We discuss the OTSiG/OTUk_A_Sk atomic function in another post.

Figure 1 presents a simple illustration of the OTSi/OTUk_A_Sk function.

OTSi/OTUk-a_A_So Simple Function Drawing

Figure 1, Simple Illustration of the OTSi/OTUk_A_Sk function

ITU-T G.798 defines three versions of this particular function.  I have listed these versions below in Table 1.

Table 1, List of the ITU-T G.798 -specified Versions for the OTSi/OTUk_A_Sk functions

Function NameDescriptionComments
OTSi/OTUk-a_A_SkOTSi to OTUk Adaptation Sink Function with ITU-T G.709 Standard FECCan be used for OTU1 through OTU4 applications.
OTSi/OTUk-b_A_SkOTSi to OTUk Adaptation Sink Function with No FECCannot be used for OTU4 applications
OTSi/OTUk-v_A_SkOTSi to OTUk Adaptation Sink Function with Vendor-Specific FECCan be used for OTU1 through OTU4 applications.

Table 1 shows that the OTSi/OTUk-a_A_Sk and the OTSi/OTUk-v_A_Sk functions will compute and decode some sort of FEC field, within the backend of each incoming OTUk frame.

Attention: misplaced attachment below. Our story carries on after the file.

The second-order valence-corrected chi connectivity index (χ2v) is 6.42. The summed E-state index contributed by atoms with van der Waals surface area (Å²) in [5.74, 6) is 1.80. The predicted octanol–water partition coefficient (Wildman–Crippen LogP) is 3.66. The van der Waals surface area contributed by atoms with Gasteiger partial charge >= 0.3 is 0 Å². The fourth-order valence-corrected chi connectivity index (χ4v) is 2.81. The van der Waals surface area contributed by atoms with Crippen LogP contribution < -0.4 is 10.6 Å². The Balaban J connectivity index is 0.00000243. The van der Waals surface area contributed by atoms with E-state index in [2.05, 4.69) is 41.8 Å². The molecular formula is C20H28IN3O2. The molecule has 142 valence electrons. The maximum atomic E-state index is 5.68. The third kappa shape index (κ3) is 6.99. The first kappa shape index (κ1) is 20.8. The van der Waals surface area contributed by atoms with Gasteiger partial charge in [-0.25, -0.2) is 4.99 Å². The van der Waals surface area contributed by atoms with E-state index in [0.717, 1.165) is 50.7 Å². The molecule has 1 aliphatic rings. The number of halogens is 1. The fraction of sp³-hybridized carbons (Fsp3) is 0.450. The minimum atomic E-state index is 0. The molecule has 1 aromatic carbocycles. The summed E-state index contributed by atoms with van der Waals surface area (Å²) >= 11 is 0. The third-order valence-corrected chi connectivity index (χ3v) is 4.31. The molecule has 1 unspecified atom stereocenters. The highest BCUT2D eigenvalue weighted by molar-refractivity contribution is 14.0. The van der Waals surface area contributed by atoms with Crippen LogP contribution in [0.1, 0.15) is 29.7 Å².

However, this table also shows that the OTSi/OTUk-b_A_Sk version does not support FEC decoding at all.

Therefore, ITU-T G.798 states that one can use the OTSi/OTUk-a_A_Sk and OTSi/OTUk-v_A_Sk functions for OTU1 through OTU4 applications.  Further, the standard also recommends that the user NOT use the OTSi/OTUk-b_A_Sk function for OTU4 applications.

Network Terminals operating at the OTU4 rate are required to use Forward-Error-Correction.

What Version (of the OTSi/OTUk_A_Sk function) will we Discuss Throughout this Post?

Throughout this post, we will be discussing the OTSi/OTUk-a_A_Sk version of this atomic function.

The OTSi/OTUk-b_A_Sk and OTSi/OTUk-v_A_Sk atomic functions do everything that the OTSi/OTUk-a_A_So does, except that the -b version does NO FEC Decoding and the -v version does FEC Decoding differently than what I describe here.

So What All Does this Atomic Function Do?

The OTSi/OTUk-a_A_Sk function will accept an OTSi data-stream from upstream Optical-to-Electrical Conversion circuitry.  This function will perform the following functions on this incoming data-stream.

  • Descrambling – It will descramble this incoming data-stream.